30 Ohio Schools Now Have Gun Policies to Defend Students; Apply NOW for FASTER training
Last December, Buckeye Firearms Foundation announced that there were 20 Ohio school districts that had authorized persons to carry firearms in their schools. That number has now grown to approximately 30 districts that have authorized such carry.
While keeping track of specific district information gets more difficult as the program grows in popularity, there is little doubt that at least 50 districts will have authorized individuals to carry firearms by the end of this year. A serious event would likely push the number over 100.
Most school districts have reviewed their preparedness for violence. Better security is clearly the way of the future for our schools. There are many things that can be done to improve school safety and security. Authorizing competent and trained individuals to carry firearms is both cost-effective and significantly reduces a schools vulnerability to active killer events.
As more districts learn about the FASTER (Faculty / Administrator Safety Training & Emergency Response) program and what it entails, they are embracing the expert’s suggestions for school safety. Those who oppose armed protection in the schools have yet to offer any viable alternative for stopping an active killer in a timely manner.
When we started this initiative, we worked primarily with teachers and staff. We trained them and they went back to their district to ask permission to use the skills and tools they had acquired to offer a last line of defense for the students. Many districts were apprehensive and concerned about the risk of allowing staff to possess a firearm on school property. But as they learned about active killer events, they realized the real risk was not in authorizing someone to carry a firearm, but in prohibiting someone access to the only tool proven to reliably stop an active killer. Waiting minutes for a police response is not a viable option when a child is dying every 8 to 12 seconds.
We are now transitioning from working with individual school employees to working with school administrations. Districts who have made few significant changes to active killer response are realizing i is only a matter of time until the next school massacre. They know they are unprepared, but are unsure about their next step to increase school safety. We are answering questions and helping them take an overall look at security in their district.
One point of confusion is that while we can train individuals, and we can certify that they have passed the OPOTA law enforcement qualification course with a handgun, we can’t authorize any individual to carry a firearm. Only a school board or governing body may grant permission for an individual to possess a firearm on school property or in a school building. This is why it makes sense for school boards to contact Buckeye Firearms Foundation and tell us which members of their staff they would like trained. We are happy to honor such requests. We respect each district’s authority to choose which individuals they authorize, and they respect our ability to prepare their staff for the worst. This team approach is beneficial to all parties, especially the school children.
We are currently filling all of our summer classes and continue to accept applications for those spots. Individuals and districts interested in participating should contact Buckeye Firearms Foundation soon.
The FASTER training is an advanced course. Individuals who have recently obtained their concealed handgun license or have minimal firearms training find the FASTER class overwhelming. To help people be better prepared for this class we are offering one day intermediate classes. These are designed for people who have taken the NRA basic pistol or similar class but have not taken any other formal firearms training.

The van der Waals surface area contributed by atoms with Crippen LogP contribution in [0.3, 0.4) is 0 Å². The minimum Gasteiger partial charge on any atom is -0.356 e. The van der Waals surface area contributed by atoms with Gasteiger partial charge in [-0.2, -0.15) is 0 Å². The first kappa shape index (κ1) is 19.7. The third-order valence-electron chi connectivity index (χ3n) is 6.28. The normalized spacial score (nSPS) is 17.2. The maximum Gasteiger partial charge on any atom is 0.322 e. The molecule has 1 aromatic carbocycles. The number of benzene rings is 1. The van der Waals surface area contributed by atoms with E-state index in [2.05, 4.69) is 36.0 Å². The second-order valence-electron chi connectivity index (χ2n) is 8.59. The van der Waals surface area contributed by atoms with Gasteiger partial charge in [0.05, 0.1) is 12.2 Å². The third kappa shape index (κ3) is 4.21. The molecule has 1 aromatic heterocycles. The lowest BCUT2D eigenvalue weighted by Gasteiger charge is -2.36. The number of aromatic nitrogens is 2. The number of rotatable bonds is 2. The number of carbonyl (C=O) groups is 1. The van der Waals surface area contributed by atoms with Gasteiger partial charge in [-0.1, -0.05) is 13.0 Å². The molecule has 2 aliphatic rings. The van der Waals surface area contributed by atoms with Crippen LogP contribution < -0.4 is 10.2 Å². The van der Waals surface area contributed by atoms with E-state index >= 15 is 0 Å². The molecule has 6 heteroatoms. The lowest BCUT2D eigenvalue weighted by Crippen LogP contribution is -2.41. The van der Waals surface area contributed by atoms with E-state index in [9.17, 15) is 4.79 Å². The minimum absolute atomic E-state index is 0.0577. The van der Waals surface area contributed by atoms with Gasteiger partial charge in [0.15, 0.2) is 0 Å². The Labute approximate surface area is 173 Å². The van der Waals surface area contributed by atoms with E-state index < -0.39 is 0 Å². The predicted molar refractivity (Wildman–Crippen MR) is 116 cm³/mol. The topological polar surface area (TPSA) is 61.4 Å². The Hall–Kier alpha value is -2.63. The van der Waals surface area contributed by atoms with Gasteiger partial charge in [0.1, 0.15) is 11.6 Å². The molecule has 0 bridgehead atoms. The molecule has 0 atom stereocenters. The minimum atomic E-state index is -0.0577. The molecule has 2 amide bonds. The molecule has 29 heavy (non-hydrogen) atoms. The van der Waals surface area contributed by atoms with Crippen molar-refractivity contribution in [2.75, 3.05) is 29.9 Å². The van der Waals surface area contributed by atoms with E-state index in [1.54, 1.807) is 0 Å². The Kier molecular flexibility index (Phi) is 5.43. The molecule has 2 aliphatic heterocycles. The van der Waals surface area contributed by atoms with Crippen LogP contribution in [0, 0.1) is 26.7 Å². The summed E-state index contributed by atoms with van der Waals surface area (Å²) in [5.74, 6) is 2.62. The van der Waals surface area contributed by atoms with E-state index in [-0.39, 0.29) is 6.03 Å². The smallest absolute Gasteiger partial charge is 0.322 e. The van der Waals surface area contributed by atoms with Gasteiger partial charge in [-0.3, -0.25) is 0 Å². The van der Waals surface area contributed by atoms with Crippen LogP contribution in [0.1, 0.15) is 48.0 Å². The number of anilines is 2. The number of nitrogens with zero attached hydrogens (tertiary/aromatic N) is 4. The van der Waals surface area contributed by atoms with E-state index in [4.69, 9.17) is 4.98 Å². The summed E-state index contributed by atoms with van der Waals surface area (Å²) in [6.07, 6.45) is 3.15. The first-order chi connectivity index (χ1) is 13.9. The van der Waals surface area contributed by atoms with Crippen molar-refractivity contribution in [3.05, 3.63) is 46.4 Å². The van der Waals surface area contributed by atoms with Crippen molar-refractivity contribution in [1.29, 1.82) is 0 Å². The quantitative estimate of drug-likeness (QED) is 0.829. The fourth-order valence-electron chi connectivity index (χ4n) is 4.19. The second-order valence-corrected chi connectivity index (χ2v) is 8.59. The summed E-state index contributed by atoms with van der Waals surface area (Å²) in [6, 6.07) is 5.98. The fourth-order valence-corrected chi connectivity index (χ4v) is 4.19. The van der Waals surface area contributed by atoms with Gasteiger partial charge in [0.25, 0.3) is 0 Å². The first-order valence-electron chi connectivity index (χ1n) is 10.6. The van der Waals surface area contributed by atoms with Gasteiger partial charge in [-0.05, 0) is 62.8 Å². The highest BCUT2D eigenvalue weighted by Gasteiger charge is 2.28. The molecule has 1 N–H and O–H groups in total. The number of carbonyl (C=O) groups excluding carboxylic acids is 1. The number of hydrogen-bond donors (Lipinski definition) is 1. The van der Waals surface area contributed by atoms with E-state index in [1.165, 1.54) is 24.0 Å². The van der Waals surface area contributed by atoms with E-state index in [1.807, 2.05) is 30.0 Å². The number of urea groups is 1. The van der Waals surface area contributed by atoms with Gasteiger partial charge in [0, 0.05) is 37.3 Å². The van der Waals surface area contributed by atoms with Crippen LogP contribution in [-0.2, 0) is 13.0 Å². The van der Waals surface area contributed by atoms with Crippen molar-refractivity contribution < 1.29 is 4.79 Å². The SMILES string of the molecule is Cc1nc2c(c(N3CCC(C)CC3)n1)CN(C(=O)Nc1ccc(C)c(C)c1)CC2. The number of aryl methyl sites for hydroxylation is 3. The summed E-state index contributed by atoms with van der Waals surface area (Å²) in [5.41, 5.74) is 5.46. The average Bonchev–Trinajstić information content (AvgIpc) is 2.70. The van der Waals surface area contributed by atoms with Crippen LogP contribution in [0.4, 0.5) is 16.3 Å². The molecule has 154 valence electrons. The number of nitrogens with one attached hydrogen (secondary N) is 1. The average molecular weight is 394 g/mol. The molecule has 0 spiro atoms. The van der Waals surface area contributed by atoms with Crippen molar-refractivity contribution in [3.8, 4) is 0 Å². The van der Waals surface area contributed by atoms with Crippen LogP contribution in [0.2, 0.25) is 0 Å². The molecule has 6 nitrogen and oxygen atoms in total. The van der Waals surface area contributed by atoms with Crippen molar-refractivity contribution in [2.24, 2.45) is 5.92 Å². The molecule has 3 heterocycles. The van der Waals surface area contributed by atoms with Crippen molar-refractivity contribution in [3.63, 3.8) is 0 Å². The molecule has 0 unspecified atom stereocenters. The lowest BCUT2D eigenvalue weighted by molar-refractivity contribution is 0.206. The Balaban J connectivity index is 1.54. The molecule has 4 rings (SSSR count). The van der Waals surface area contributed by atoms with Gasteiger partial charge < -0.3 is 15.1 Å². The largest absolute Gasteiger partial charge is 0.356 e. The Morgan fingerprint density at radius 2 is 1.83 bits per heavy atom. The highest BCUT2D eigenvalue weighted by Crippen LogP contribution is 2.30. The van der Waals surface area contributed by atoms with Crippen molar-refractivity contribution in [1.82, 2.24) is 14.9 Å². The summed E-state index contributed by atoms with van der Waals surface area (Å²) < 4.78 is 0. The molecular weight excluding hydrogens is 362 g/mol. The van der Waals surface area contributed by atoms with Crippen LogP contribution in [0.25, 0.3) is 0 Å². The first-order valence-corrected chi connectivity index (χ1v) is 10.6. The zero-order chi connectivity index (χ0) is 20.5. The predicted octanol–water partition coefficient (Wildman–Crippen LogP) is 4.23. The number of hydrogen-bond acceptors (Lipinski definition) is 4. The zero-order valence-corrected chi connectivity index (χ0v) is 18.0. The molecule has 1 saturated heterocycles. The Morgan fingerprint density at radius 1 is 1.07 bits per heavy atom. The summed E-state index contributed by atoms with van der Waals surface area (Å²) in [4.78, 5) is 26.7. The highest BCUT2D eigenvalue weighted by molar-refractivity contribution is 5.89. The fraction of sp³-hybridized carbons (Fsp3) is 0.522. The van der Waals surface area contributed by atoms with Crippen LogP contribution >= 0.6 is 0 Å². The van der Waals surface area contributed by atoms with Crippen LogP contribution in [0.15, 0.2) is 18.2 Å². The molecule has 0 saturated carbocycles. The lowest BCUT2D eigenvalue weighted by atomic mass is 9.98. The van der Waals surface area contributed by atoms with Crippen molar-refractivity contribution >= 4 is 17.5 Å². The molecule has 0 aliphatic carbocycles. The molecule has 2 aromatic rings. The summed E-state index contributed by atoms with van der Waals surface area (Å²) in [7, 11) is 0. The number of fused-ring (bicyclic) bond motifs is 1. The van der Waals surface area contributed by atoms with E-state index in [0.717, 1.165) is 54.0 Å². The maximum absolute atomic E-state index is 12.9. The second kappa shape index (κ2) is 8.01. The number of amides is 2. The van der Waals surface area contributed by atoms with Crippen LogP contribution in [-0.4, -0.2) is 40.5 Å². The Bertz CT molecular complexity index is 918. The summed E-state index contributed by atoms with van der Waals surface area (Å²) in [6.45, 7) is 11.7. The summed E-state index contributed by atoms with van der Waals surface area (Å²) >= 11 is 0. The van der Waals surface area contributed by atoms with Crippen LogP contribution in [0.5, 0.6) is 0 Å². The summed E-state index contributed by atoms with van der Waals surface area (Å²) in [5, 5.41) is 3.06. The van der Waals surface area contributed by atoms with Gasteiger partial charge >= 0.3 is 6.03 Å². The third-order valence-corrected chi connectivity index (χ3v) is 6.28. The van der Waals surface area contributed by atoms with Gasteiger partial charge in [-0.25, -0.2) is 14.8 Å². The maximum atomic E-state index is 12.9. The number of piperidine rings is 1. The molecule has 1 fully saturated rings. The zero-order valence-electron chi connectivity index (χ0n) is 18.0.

This training is limited to individuals who have applied for the FASTER training. Those interested should check their email or contact Brad Birchfield at [email protected] for available training dates and locations. Response has been strong for these classes and we are excited to be able to offer this in various locations in Ohio.
With multiple topic experts and qualified trainers, Ohio is leading the nation in reforming how schools protect children from violence. In addition to Ohio personnel, we have trained individuals from two surrounding states, and will likely train people from two additional states this summer. Georgia law is changing to allow schools to participate in such programs, and we have worked with individuals and multiple other state legislatures interested in following the success we are having in Ohio.
Every child is special, and every life is sacred. School leaders must take every reasonable step they can to adequately protect our children from violence. With unlimited resources, the Secret Service use armed persons inside the building to protect the President’s children. We may not be able to afford a protective detail for every child, but we can no longer afford to leave our school children unprotected. The discussion should not be about guns but rather about safety. The “no guns” sticker on the door does not work.
If your school has not made adequate improvements to their school safety plan, it is your duty as a parent to make sure your children are safe. Engage your school officials and make sure you are comfortable betting your child’s life on those who set the policy in your district. More information is available on our School Safety Information Page. The life you save may be your child.
Jim Irvine is the Buckeye Firearms Foundation President, BFA PAC Chairman and recipient of the NRA-ILA's 2011 "Jay M. Littlefield Volunteer of the Year Award" and the CCRKBA's 2012 "Gun Rights Defender of the Year Award."